“In Wildness is the preservation of the world.” Henry David Thoreau
The price of Senator Lisa Murkowski’s vote to approve the tax bill and reverse herself on health care was to end 57 years – dating back to the presidency of Dwight Eisenhower – of protecting the Arctic National Wildlife Refuge. Like her father who preceded her as Alaska’s senator, she has been fighting for years to open up ANWR to oil and gas drilling. It looks like she will finally get her wish.
Several years ago I spent two weeks in the refuge. Looking for adventure and some refuge for myself, I had enrolled in a National Outdoor Leadership School program. There were 12 of us, and I was the oldest by about two generations. My nickname was “Jerry”, short for “geriatric”, and I had never done anything like this before. We had to carry 70% of our body weight in packs on our backs as we hiked across the Brooks Range into a vast land more wild and remote than any I had ever seen, camping one night on the continental divide, which in Alaska runs east to west at an elevation of only 3,000 feet.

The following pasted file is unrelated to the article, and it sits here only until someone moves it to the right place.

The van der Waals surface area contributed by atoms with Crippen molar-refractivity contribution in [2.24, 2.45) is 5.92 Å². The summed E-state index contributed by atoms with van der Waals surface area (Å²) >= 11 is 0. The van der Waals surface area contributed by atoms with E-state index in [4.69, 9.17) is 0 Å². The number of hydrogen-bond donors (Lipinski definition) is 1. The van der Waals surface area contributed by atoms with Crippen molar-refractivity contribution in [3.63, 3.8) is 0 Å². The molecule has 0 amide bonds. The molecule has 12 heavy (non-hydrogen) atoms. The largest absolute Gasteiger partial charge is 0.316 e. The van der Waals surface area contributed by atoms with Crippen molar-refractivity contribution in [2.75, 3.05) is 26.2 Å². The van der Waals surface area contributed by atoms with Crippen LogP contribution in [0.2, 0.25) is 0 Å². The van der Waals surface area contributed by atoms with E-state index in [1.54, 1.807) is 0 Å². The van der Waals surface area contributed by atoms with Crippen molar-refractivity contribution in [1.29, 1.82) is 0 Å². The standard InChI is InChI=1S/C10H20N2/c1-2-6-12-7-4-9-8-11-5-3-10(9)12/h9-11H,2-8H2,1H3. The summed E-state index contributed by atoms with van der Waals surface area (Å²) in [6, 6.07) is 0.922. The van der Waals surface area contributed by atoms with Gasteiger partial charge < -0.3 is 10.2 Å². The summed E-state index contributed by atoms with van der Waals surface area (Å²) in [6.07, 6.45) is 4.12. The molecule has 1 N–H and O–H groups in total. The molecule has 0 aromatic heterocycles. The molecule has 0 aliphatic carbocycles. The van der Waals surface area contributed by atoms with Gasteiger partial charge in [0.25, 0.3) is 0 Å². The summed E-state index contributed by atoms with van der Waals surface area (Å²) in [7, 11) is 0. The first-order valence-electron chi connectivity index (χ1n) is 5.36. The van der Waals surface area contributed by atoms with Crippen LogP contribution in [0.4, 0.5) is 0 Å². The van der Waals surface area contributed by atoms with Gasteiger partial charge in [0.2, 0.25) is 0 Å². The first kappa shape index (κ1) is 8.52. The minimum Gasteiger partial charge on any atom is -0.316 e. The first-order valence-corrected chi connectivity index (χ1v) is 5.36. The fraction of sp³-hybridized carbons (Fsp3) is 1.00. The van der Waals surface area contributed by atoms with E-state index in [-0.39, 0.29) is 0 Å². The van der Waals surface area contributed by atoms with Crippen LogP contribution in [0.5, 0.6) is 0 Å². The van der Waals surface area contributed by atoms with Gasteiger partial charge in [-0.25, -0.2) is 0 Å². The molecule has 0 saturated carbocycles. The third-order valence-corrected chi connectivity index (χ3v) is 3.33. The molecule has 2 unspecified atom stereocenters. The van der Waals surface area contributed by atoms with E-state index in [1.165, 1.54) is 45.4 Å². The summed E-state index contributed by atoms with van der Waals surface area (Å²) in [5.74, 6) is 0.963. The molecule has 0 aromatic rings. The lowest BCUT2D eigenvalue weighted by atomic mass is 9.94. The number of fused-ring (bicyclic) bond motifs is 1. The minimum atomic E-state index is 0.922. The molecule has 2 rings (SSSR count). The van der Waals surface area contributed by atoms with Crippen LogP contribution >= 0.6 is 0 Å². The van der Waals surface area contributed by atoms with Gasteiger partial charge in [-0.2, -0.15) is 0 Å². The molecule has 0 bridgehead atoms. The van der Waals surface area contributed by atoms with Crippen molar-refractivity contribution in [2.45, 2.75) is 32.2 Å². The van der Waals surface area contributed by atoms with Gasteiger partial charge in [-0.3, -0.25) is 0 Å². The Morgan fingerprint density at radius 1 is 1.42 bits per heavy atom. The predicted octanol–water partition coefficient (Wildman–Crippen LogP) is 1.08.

The 1964 Wilderness Act defines wilderness as “an area where the earth and its community of life are untrammeled by man, where man himself is a visitor who does not remain” – and we saw wolves, caribou and a grizzly and her cub but no trace of humans.
We need these places, which are disappearing so rapidly. We need them, not just for the survival of the wild plants and animals whose lives are more and more constricted by relentless human development, but for our own wellbeing and for the wonder that comes even from imagining them.